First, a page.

Comment 6375

By adrian (registered) | Posted April 14, 2007 at 21:47:24

Gary wrote, "the sad part is we all generally want the same things out of life but get stuck behind false or misleading rhetoric. sometimes even the big bad developer is just a guy trying to support a family."

Wise words in an already fascinating discussion.

I was at the market today. I bought so much food I could barely carry it home (I need to get one of those grocery carts that elderly ladies are so fond of). Some of the things I love about the market:

  • Quality of ingredients. There's an Italian woman with a great cheese and olives and antipasto stand on the top level. Quite a small stand, right in the center of the top level, with fantastic food. I bought a jar of marinated roasted red peppers from her a few weeks ago. They were phenomenal and I used them in all sorts of things.

A few days later I was having people over for dinner and I wanted to use roasted red peppers in the meal I was preparing, but I only had a quarter of a jar left. The market was closed so I popped over to Fortino's and grabbed a jar of roasted red peppers off the shelf there (along with cat litter, cereal, yogurt and other non-market items). Two jars of roasted red peppers - two different kinds - but what could really be the difference?

The difference, actually, was unbelievable. The ones from Fortino's (President's Choice brand) were thin, bitter and tasteless. Compared to the thick, juicy, sweetly flavourful roasted red peppers I had become accustomed to...well, there WAS no comparison!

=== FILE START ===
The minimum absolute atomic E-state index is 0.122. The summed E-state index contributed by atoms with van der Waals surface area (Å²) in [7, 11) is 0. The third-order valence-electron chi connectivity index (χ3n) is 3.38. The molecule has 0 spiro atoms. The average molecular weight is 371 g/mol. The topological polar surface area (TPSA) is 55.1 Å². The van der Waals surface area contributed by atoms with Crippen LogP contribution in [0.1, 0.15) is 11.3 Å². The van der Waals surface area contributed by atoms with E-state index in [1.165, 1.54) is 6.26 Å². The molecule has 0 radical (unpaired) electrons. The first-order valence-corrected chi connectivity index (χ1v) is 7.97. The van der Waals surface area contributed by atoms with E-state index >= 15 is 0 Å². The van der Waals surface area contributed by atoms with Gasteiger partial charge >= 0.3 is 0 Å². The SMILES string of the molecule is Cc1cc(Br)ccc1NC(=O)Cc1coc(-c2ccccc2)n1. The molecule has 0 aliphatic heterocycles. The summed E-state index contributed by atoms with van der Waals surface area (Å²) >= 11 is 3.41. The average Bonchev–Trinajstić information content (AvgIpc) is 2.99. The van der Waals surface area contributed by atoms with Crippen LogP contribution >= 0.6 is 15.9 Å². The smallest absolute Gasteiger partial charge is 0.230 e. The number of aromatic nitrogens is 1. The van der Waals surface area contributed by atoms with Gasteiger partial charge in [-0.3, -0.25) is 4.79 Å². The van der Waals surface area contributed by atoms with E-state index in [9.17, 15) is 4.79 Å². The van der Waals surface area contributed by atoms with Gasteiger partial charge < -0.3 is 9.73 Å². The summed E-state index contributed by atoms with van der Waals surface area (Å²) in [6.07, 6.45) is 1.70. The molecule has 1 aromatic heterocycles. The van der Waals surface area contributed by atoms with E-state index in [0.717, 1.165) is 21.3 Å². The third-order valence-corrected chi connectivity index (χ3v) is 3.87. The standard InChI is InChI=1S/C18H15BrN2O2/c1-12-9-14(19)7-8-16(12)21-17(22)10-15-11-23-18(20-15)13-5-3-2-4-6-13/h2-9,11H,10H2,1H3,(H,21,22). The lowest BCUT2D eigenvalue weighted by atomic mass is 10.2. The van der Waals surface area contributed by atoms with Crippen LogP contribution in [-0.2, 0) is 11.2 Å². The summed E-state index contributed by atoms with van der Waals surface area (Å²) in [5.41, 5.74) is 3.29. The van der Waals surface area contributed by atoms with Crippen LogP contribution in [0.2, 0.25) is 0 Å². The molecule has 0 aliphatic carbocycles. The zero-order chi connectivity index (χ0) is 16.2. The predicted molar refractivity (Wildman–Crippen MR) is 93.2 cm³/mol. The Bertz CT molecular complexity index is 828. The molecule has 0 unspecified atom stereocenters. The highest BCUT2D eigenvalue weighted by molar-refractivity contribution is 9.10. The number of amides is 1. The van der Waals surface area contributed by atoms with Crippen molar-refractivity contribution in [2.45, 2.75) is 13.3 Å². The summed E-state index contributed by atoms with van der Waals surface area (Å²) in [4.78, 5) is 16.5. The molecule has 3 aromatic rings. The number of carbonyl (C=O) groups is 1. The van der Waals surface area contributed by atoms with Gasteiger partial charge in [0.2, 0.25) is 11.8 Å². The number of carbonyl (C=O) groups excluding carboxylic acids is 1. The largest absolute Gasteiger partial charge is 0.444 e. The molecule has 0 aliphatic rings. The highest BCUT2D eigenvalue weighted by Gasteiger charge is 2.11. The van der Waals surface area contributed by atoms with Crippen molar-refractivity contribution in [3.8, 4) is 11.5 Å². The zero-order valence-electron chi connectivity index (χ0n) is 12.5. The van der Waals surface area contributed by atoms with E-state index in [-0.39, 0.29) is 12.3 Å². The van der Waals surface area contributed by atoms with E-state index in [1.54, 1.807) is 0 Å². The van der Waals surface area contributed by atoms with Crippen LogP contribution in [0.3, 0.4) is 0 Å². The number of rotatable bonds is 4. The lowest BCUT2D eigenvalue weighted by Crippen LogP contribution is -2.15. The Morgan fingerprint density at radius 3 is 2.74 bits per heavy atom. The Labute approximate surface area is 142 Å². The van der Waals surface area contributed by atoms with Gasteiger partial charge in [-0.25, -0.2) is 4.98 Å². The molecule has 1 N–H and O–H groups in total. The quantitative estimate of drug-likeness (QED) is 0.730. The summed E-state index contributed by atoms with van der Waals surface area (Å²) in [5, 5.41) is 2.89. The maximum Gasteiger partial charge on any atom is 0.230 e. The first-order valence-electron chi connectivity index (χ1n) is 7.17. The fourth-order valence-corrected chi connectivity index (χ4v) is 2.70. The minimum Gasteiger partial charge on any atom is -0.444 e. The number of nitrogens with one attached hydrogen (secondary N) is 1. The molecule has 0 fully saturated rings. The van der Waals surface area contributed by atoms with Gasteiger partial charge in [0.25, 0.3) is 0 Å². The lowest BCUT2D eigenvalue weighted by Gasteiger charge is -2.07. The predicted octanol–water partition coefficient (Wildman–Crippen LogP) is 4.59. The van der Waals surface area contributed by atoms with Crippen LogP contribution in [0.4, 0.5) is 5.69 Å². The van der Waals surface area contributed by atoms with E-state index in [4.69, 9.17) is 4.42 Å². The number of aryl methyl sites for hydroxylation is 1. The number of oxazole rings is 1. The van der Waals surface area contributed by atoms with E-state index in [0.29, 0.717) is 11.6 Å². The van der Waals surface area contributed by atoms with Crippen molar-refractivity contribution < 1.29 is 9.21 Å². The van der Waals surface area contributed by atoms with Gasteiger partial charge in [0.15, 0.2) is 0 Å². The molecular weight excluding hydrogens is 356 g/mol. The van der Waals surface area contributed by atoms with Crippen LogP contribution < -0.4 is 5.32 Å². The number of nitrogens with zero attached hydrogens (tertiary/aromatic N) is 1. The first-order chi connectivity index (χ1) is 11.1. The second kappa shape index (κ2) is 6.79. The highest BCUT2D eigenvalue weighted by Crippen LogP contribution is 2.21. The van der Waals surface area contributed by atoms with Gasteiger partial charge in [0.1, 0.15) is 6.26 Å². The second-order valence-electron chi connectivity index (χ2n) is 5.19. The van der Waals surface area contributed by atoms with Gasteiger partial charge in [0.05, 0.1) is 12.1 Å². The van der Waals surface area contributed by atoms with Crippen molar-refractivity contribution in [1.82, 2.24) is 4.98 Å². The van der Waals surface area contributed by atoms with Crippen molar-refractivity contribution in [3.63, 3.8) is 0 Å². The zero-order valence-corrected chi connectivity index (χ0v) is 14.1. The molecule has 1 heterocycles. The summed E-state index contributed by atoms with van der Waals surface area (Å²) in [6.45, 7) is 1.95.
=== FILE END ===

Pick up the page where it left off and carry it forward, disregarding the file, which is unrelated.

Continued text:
• Enjoying the company of my fellow citizens. Markets build community. That's also one of the reasons I like public health care, besides the fact it's affordable: it puts us all in the same boat. I enjoy living shoulder-to-shoulder with all my fellow citizens.

  • Purchasing from people who actually have the time and the inclination to make conversation, and who remember me. I got in a 1/2 hour conversation with a flower seller the other day. Today, when I was trying to buy some more of this incredible pesto that the Italian woman I mentioned above carries, I couldn't remember which container I had purchased before. She said, "Oh, it was this one," and plunked it down in front of me. I bought the first jar two or three weeks ago! How on earth could she remember that?

As far as improving the market is concerned. I think all that we need is to make decisions that allow people to do what they want to do. I'm often amazed at how difficult we seem to think it is to have a proper market. The markets in Iraq are, apparently, bustling, and this is in spite of constant threat of car bombs and snipers. Doesn't that mean that all we really need to have a good market is to make the space for it?

Hamilton's market is already excellent and if permission is given to start expanding it onto the street and elsewhere, well, let the marketeers do the rest.

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